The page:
Code credit goes to Peter Jay Salzman for his blog post and the code below.

#define MODULE
#define LINUX
#define __KERNEL__

#if defined(CONFIG_MODVERSIONS) && ! defined(MODVERSIONS)
   #include <linux/modversions.h>
   #define MODVERSIONS
#include <linux/kernel.h>
#include <linux/module.h>
#include <linux/fs.h>
#include <asm/uaccess.h>  /* for put_user */
#include <asm/errno.h>

/*  Prototypes - this would normally go in a .h file */
int init_module(void);
void cleanup_module(void);
static int device_open(struct inode *, struct file *);
static int device_release(struct inode *, struct file *);
static ssize_t device_read(struct file *, char *, size_t, loff_t *);
static ssize_t device_write(struct file *, const char *, size_t, loff_t *);

#define SUCCESS 0
#define DEVICE_NAME "chardev" /* Dev name as it appears in /proc/devices   */
#define BUF_LEN 80            /* Max length of the message from the device */

/* Global variables are declared as static, so are global within the file. */

static int Major;            /* Major number assigned to our device driver */
static int Device_Open = 0;  /* Is device open?  Used to prevent multiple
                                        access to the device */
static char msg[BUF_LEN];    /* The msg the device will give when asked    */
static char *msg_Ptr;

static struct file_operations fops = {
  .read = device_read,
  .write = device_write,
  .open = device_open,
  .release = device_release

/* Functions */

int init_module(void)
   Major = register_chrdev(0, DEVICE_NAME, &fops);

   if (Major < 0) {
     printk ("Registering the character device failed with %d\n", Major);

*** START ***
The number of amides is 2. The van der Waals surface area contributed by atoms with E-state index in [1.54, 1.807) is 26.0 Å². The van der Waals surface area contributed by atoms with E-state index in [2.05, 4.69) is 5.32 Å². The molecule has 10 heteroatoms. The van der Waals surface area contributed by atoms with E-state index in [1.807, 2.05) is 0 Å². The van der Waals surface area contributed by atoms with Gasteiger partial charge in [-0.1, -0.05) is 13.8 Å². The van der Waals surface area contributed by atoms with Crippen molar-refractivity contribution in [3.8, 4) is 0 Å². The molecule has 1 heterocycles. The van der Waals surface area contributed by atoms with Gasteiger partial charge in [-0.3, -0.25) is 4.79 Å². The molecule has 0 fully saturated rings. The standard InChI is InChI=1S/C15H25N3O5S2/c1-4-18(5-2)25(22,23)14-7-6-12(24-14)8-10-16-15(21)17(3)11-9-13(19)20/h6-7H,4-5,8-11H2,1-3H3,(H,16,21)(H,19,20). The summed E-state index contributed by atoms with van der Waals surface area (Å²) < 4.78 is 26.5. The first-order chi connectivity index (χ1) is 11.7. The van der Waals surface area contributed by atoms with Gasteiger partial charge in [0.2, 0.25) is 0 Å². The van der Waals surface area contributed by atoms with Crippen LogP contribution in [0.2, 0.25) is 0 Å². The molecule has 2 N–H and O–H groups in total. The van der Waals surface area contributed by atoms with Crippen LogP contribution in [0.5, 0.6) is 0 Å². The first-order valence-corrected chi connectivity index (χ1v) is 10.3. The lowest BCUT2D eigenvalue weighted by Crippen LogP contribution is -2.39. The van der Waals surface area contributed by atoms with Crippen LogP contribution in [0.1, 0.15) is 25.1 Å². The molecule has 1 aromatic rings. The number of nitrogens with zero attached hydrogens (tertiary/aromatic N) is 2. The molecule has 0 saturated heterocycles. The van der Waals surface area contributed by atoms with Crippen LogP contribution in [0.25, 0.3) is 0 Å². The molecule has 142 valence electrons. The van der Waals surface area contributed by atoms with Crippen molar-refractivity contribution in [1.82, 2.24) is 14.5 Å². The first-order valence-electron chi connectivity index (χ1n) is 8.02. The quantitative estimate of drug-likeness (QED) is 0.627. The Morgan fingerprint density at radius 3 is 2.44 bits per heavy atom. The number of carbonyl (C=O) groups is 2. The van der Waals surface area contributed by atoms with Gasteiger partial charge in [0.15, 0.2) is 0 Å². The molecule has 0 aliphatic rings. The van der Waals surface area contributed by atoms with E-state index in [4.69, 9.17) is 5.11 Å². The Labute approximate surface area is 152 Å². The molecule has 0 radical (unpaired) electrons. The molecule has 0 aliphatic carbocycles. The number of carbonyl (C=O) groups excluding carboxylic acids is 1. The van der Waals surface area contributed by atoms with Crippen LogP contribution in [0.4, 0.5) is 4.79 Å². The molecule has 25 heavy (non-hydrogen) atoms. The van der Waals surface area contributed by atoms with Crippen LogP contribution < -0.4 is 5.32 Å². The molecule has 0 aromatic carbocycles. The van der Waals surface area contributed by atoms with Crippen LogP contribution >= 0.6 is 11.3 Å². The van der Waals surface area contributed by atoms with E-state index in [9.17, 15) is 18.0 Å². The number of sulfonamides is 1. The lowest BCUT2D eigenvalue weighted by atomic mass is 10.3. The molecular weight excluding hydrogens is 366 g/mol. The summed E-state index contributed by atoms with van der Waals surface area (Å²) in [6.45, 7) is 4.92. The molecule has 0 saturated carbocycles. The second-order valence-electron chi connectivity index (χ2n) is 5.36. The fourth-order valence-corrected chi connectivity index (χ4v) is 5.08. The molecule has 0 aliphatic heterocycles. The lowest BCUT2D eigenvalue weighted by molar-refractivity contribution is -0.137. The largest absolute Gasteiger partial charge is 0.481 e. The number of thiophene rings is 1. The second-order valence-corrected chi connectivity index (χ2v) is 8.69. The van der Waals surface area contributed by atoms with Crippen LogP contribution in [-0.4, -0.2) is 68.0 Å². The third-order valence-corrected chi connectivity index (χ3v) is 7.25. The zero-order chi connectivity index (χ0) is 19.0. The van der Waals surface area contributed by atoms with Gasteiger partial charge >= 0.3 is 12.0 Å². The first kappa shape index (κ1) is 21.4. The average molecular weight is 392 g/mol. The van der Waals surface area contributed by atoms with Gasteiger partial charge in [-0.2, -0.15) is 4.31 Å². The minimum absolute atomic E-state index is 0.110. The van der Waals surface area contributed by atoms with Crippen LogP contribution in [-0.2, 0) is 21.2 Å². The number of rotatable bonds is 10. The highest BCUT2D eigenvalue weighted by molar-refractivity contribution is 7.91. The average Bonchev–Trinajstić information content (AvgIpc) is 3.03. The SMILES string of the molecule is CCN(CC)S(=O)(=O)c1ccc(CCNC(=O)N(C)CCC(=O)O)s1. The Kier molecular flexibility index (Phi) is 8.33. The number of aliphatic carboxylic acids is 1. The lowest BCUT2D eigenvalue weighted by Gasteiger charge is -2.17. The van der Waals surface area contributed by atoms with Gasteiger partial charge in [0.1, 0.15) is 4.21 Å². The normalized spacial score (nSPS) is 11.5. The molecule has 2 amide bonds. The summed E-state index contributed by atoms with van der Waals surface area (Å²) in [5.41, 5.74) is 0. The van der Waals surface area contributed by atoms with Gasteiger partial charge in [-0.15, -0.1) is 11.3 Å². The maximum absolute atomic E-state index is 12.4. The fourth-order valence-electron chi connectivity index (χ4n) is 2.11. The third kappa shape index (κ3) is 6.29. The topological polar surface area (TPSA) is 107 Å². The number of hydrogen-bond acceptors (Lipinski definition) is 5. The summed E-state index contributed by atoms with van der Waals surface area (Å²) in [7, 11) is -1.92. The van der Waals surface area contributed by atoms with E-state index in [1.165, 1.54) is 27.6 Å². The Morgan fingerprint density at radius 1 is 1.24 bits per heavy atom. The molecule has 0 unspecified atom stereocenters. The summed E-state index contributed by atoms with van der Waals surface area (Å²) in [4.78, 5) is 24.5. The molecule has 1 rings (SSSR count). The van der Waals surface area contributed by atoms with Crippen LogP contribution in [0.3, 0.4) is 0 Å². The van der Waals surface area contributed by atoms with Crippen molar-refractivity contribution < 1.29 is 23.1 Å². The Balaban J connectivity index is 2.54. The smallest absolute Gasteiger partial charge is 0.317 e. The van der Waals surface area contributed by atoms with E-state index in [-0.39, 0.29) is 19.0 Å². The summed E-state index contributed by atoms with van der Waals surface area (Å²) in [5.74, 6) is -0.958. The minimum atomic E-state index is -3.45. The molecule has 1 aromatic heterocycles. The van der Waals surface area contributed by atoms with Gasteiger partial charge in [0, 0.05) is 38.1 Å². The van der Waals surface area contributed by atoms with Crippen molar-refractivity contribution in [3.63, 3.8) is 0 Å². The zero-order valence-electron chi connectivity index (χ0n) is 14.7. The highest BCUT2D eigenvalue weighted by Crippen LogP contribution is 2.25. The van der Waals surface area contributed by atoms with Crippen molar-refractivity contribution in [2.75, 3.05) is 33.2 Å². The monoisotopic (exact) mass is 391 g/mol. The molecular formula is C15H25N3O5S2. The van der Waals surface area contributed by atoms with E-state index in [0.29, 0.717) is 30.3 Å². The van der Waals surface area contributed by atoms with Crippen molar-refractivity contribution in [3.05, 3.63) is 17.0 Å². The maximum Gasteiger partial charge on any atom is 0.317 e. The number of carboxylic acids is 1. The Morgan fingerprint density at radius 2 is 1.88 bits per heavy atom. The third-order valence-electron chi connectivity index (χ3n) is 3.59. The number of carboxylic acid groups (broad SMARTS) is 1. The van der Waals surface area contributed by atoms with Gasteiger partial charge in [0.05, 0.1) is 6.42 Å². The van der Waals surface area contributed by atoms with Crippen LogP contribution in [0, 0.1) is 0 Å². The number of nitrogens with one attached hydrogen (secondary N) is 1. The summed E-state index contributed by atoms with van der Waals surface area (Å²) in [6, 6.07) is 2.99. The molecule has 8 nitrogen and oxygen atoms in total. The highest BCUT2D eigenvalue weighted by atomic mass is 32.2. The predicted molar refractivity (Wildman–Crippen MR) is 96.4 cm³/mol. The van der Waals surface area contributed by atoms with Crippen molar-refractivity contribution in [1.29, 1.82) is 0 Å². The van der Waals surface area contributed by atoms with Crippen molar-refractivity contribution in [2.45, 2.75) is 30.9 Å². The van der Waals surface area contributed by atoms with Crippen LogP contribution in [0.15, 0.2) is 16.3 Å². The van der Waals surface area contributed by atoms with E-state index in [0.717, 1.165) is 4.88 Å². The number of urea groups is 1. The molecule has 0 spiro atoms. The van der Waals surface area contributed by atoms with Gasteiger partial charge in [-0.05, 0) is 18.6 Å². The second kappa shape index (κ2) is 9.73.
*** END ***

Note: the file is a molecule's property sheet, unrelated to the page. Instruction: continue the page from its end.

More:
return Major;

   printk("<1>I was assigned major number %d.  To talk to\n", Major);
   printk("<1>the driver, create a dev file with\n");
   printk("'mknod /dev/hello c %d 0'.\n", Major);
   printk("<1>Try various minor numbers.  Try to cat and echo to\n");
   printk("the device file.\n");
   printk("<1>Remove the device file and module when done.\n");

   return 0;

void cleanup_module(void)
   /* Unregister the device */
   int ret = unregister_chrdev(Major, DEVICE_NAME);
   if (ret < 0) printk("Error in unregister_chrdev: %d\n", ret);

/* Methods */

/* Called when a process tries to open the device file, like
 * "cat /dev/mycharfile"
static int device_open(struct inode *inode, struct file *file)
   static int counter = 0;
   if (Device_Open) return -EBUSY;

   sprintf(msg,"I already told you %d times Hello world!\n", counter++);
   msg_Ptr = msg;

   return SUCCESS;

/* Called when a process closes the device file */
static int device_release(struct inode *inode, struct file *file)
   Device_Open --;     /* We're now ready for our next caller */

   /* Decrement the usage count, or else once you opened the file, you'll
                    never get get rid of the module. */

   return 0;

/* Called when a process, which already opened the dev file, attempts to
   read from it.
static ssize_t device_read(struct file *filp,
   char *buffer,    /* The buffer to fill with data */
   size_t length,   /* The length of the buffer     */
   loff_t *offset)  /* Our offset in the file       */
   /* Number of bytes actually written to the buffer */
   int bytes_read = 0;

   /* If we're at the end of the message, return 0 signifying end of file */
   if (*msg_Ptr == 0) return 0;

   /* Actually put the data into the buffer */
   while (length && *msg_Ptr)  {

        /* The buffer is in the user data segment, not the kernel segment;
         * assignment won't work.  We have to use put_user which copies data from
         * the kernel data segment to the user data segment. */
         put_user(*(msg_Ptr++), buffer++);


   /* Most read functions return the number of bytes put into the buffer */
   return bytes_read;

/*  Called when a process writes to dev file: echo "hi" > /dev/hello */
static ssize_t device_write(struct file *filp,
   const char *buff,
   size_t len,
   loff_t *off)
   printk ("<1>Sorry, this operation isn't supported.\n");
   return -EINVAL;


For a full code sample, you should have a look at Peter Jay Salzman's simple character device driver in C. Play around with the code to code up your own character device.

This driver just prints the message in the variable. Real devices also deal with hardware. One essential concept is to be understood first before dealing with real-world hardware, Interrupts. In the next post, we shall discuss the mechanism of interrupting the CPU in a productive way.